|Illustration by me.|
William Carlos Williams, "Lines" (1921)
Leaves are graygreen,
the glass broken, bright green.
Like the poem discussion I watched before it (Pound's "In a Station of the Metro"), WCW's "Lines" is just two lines. Without that video, I wouldn't have seen the significance of the two different types of green (how imbued with meaning!) and also how that comma literally breaks breaks the second line. Also, I would have totally missed out on the organic/ the natural vs. the inorganic/ the manufactured and the significance of the title as a statement on the aesthetic of poetry.
Similar to his other poems, I would have wondered how this was a poem in the first place. Did this poem come with effort at all? Was the sparseness really intentional? For 1921, this was the new aesthetic. This was the revolution.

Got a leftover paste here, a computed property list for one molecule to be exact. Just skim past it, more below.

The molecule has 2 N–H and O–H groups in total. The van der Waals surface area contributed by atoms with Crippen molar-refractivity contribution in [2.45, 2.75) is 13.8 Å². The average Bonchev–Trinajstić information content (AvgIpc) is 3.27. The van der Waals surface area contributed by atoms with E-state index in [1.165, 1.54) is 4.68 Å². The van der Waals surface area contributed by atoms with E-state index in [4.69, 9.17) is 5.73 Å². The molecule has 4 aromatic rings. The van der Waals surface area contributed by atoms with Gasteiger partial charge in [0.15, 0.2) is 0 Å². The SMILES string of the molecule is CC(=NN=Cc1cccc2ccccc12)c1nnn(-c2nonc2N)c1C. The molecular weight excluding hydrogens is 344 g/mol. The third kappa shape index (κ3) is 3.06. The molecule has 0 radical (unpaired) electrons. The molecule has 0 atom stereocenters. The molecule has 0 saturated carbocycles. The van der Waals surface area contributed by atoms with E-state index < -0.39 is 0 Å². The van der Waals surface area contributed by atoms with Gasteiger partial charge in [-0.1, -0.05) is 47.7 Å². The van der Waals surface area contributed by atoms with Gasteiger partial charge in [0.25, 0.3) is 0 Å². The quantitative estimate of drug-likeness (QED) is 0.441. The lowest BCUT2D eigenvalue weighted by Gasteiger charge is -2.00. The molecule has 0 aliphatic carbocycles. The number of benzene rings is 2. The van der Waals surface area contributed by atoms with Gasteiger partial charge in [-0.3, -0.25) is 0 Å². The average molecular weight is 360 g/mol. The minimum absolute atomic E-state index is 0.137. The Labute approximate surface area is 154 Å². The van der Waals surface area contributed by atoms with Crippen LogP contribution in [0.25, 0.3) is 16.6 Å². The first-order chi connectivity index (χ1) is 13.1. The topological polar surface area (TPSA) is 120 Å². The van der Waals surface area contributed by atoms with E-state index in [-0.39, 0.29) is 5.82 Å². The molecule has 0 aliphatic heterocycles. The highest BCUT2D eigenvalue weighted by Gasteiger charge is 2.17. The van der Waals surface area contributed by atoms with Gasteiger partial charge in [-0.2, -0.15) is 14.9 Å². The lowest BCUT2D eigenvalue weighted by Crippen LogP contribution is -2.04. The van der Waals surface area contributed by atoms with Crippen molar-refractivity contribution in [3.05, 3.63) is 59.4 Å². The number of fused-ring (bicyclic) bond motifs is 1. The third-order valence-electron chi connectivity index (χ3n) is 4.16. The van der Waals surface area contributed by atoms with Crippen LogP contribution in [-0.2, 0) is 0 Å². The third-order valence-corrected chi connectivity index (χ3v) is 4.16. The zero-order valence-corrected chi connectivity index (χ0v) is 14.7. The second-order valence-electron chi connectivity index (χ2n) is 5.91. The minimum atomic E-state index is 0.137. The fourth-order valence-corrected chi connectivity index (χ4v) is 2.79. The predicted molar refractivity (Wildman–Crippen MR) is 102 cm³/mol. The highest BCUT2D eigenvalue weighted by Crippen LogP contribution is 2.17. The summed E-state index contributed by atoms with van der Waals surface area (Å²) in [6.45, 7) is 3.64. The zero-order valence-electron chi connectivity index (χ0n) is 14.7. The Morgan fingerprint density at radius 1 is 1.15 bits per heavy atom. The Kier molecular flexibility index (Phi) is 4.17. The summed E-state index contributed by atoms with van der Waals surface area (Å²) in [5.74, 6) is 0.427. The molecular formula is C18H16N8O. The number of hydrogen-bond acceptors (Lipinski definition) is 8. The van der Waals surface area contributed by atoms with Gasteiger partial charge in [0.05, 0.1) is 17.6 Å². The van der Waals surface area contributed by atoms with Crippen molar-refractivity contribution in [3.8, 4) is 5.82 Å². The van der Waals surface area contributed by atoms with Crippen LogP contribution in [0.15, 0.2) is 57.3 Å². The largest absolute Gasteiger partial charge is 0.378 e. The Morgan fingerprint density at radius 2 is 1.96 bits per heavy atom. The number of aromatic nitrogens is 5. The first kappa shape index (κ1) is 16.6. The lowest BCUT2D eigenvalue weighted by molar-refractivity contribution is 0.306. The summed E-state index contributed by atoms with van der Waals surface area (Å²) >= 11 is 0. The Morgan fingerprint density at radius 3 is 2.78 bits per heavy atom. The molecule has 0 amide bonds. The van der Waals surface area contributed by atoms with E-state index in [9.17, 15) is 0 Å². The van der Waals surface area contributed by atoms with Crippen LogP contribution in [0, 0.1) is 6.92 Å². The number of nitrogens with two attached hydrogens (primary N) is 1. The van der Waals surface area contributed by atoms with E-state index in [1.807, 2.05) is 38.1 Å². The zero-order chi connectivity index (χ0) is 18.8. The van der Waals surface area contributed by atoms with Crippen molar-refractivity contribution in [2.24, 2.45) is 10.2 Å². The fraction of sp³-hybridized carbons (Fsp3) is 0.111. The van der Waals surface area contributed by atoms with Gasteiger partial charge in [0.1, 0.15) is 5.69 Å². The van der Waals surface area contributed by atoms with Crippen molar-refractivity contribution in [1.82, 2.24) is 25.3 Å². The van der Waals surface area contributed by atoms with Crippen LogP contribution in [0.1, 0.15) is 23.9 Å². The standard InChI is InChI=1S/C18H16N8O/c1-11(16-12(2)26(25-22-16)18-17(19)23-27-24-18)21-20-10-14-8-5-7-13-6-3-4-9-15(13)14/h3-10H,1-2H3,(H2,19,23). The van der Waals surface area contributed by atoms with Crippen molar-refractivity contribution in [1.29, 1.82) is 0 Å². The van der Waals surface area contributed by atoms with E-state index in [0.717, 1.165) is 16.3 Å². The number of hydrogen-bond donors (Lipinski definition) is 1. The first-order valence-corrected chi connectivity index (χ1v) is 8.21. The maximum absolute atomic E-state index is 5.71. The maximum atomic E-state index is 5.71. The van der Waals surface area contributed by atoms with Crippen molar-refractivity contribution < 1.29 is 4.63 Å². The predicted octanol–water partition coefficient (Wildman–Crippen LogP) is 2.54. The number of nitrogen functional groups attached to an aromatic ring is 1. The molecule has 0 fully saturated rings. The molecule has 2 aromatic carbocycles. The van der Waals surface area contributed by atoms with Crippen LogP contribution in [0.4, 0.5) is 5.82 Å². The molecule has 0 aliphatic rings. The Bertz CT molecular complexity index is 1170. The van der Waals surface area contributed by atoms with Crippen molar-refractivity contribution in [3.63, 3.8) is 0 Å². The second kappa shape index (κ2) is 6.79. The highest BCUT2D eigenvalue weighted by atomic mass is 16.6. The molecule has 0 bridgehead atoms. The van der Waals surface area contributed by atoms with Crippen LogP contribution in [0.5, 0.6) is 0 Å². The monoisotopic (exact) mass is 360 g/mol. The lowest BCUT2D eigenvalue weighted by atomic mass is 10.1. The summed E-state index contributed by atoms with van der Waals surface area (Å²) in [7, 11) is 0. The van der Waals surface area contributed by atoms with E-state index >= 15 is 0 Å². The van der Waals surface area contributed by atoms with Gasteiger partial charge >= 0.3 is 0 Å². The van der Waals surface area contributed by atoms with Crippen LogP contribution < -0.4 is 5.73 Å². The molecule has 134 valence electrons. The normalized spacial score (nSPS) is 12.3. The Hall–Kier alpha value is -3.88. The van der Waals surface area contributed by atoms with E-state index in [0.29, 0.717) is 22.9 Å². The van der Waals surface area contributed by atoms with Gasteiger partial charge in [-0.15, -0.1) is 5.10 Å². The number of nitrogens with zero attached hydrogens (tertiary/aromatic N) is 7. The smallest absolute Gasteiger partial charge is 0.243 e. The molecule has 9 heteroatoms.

I see it as a "flipping off" of Walt Whitman, directly addressing the 52-canto "Song of Myself" strewn with leaves of grass with only two lines. Those leaves are graygreen. Here I am breaking the glass. Now this is a poem.
I find myself wondering if I have paid the price as a poet. Have I gone from the beginning to today with full consciousness of how poetry has evolved? Did Willimas, too, pay that price? Is there a price to pay after all? I feel like I'm in a museum looking at a piece, perhaps at this exact piece, wondering about the graygreen grass juxtaposed with this broken bottle that is bright green. Is this art? Did I understand what was going on? Would I understand it without that whole tradition which led to this breaking of tradition?
Well, for me at least, there is a price to pay. Having the position of humility and learning is, I think, the best route to take. Give me more!